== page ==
documenting one of the last segregated proms in georgia

After receiving a letter from a white girl who couldn’t bring her black boyfriend to prom, photographer Gillian Laub traveled to a small town in Montgomery County and discovered a community with deep racial problems.

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Jun 16 2015, 3:35pm

For thirteen years, New York-based photographer Gillian Laub was a regular at the AmericInn motel in Vidalia, Georgia. In late spring, rooms would book up months in advance because of crowds arriving for the annual Vidalia Onion Festival. But for the nearby community of Mount Vernon (pop. 2,301), April was also prom season.

Photography Gillian Laub / courtesy Benrubi Gallery

Laub's resulting project, Southern Rites, documents the transition from the 2002 segregated homecoming at Mount Vernon's Montgomery County High School to its first integrated prom in 2010 and beyond. It spans more than a decade of her own life and that of the small rural town — a place where women can still be spotted wearing confederate-flag tank tops. And it goes on to tell the story of the 2011 killing of Justin Patterson, a young black man who was shot by a white man whose daughter he was involved with. Patterson had been the prom date and first love of Keyke Burns, one of the Montgomery County students with whom Laub had become especially close.

Photography Gillian Laub / courtesy Benrubi Gallery

Laub's images capture both the intense relationships between the high school's students — most notably those of the few, secret mixed-race couples she first met — but also the ties she herself formed with the community. And it was Laub's images, published first as a photo essay in the New York Times Magazine in 2009 (one day after the collaborating students had graduated), that triggered the town's decision to reassess its custom of holding a "White Prom" and a "Black Prom" and crowning both a "White Girl" and a "Black Girl" homecoming queen.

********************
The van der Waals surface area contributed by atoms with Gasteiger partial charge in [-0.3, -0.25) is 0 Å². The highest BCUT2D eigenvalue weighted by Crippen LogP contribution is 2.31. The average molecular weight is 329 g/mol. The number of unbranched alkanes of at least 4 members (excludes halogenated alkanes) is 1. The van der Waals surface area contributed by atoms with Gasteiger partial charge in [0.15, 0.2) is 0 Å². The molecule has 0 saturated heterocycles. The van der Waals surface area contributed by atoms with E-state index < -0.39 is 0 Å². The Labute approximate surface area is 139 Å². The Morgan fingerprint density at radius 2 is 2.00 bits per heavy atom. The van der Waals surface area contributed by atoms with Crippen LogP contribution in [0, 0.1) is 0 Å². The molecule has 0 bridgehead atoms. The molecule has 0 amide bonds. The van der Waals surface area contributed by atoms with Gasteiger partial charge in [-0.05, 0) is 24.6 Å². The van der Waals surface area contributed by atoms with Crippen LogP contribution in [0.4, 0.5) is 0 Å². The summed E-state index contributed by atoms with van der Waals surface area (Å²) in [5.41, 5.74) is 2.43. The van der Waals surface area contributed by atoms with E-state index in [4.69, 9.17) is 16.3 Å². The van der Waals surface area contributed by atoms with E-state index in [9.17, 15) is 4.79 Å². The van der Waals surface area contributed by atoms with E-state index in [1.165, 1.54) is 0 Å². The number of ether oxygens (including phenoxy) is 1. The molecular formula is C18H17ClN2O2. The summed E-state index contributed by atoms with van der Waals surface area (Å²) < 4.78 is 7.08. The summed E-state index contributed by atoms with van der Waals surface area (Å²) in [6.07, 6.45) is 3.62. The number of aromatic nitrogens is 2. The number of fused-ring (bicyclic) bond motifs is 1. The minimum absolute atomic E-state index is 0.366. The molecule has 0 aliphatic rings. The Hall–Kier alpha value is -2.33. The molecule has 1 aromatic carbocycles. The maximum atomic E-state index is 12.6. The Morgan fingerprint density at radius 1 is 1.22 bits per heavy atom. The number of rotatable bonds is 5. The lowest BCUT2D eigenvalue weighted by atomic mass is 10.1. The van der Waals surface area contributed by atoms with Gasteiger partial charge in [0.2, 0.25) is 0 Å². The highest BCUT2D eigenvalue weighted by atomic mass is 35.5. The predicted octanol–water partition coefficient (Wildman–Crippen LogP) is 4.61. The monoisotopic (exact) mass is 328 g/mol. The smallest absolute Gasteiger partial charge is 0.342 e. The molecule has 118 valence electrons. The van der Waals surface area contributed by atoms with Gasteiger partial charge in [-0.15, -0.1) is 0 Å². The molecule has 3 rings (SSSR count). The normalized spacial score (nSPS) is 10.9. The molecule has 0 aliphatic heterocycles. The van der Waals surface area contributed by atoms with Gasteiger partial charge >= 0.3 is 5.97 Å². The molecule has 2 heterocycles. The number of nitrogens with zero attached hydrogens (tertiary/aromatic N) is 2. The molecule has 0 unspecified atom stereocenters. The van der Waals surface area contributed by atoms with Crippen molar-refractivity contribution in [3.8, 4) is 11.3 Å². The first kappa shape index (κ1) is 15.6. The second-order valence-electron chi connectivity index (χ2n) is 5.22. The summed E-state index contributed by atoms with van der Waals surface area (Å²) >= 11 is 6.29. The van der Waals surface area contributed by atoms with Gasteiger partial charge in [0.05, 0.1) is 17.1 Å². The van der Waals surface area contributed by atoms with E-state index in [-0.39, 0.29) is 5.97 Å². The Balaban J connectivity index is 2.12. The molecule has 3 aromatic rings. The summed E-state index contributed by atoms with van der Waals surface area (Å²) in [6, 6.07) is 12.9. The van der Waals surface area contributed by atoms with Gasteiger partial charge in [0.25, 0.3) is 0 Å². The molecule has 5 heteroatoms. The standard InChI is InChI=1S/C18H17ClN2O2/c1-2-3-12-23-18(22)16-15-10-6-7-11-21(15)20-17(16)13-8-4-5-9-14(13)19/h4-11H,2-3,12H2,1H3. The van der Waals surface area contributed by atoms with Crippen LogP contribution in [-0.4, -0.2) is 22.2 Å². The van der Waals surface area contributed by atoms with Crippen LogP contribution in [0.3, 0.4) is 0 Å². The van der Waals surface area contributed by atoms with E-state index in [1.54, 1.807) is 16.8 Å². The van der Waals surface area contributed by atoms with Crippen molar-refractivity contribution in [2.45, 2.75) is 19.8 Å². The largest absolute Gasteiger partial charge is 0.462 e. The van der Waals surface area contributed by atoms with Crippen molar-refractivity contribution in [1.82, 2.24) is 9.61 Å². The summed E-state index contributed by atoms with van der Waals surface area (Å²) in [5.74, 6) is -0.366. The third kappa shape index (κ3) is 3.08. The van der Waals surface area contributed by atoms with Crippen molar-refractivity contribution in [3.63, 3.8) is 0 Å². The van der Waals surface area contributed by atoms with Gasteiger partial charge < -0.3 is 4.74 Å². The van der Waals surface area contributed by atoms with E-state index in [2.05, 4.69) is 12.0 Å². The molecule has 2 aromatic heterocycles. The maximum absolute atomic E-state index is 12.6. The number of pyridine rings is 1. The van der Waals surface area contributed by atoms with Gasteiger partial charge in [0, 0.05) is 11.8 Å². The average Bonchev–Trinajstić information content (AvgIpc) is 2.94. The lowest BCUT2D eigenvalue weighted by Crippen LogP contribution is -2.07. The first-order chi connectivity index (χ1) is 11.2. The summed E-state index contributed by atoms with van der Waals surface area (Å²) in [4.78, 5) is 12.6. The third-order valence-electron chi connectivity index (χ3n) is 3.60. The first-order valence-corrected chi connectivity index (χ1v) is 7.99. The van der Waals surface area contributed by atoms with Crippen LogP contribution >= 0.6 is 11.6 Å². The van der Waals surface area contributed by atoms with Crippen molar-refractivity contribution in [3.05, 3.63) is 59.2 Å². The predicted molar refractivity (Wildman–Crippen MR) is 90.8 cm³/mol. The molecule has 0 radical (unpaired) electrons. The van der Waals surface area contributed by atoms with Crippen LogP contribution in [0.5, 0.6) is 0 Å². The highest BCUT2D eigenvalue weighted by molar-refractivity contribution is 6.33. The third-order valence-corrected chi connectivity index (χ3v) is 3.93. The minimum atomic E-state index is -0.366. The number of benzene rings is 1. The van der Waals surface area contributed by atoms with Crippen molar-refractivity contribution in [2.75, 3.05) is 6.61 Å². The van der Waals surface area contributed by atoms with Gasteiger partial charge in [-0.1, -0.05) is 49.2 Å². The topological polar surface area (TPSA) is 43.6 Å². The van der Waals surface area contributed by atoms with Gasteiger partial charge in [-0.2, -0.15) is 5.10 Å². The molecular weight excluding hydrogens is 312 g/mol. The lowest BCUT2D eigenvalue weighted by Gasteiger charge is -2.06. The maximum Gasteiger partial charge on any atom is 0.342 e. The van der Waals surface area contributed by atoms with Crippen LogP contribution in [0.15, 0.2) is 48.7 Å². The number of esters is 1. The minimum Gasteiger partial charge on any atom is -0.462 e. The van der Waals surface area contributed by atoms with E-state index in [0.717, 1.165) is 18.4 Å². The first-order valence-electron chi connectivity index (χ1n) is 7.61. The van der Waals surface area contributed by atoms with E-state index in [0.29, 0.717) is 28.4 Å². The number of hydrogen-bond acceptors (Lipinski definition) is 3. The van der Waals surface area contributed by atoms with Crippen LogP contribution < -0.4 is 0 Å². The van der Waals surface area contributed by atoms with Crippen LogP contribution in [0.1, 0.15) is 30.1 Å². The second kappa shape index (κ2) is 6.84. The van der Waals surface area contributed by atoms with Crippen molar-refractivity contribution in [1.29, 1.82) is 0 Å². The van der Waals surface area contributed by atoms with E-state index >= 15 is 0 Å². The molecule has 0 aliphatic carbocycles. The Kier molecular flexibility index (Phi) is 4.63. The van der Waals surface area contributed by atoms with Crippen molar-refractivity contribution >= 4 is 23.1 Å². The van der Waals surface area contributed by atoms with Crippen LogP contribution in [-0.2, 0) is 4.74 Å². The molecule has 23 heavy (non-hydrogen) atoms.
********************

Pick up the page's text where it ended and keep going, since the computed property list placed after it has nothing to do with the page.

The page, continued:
Laub's video documentary, also called Southern Rites, premiered in May and the accompanying images are currently on display at Benrubi Gallery in New York. Today, as the final part of the project launches, a monograph (available now through Damiani), we spoke to Gillian about what's changed since 2002.

Photography Gillian Laub / courtesy Benrubi Gallery

Does the release of the book feel like any kind of conclusion?
Over the past thirteen years, I have been able to witness the changes in this community and share the stories of people who generously opened their lives to me. But it's a complicated story. Niesha, who was the 2009 prom queen at the black prom, said in 2011 that she felt proud that the proms were finally integrated and that she was a part of that change, but she was also devastated that her close friend Justin Patterson had been killed. She said, "we take one step forward and two steps back." I found that really powerful. So it's difficult to make finite conclusions, but the kids in the community continue to give me hope that progress will continue.

Photography Gillian Laub / courtesy Benrubi Gallery

Can you talk about your first visit to Mount Vernon in 2002?
I learned about Mount Vernon and the area because one very brave student from Montgomery County High School wrote a letter to SPIN magazine (a publication she subscribed to) asking for someone to come to her town and show the world what was going on there. It was a cry for help. She was devastated about not being able to take her boyfriend to the prom because he was black and she was white and they had segregated proms.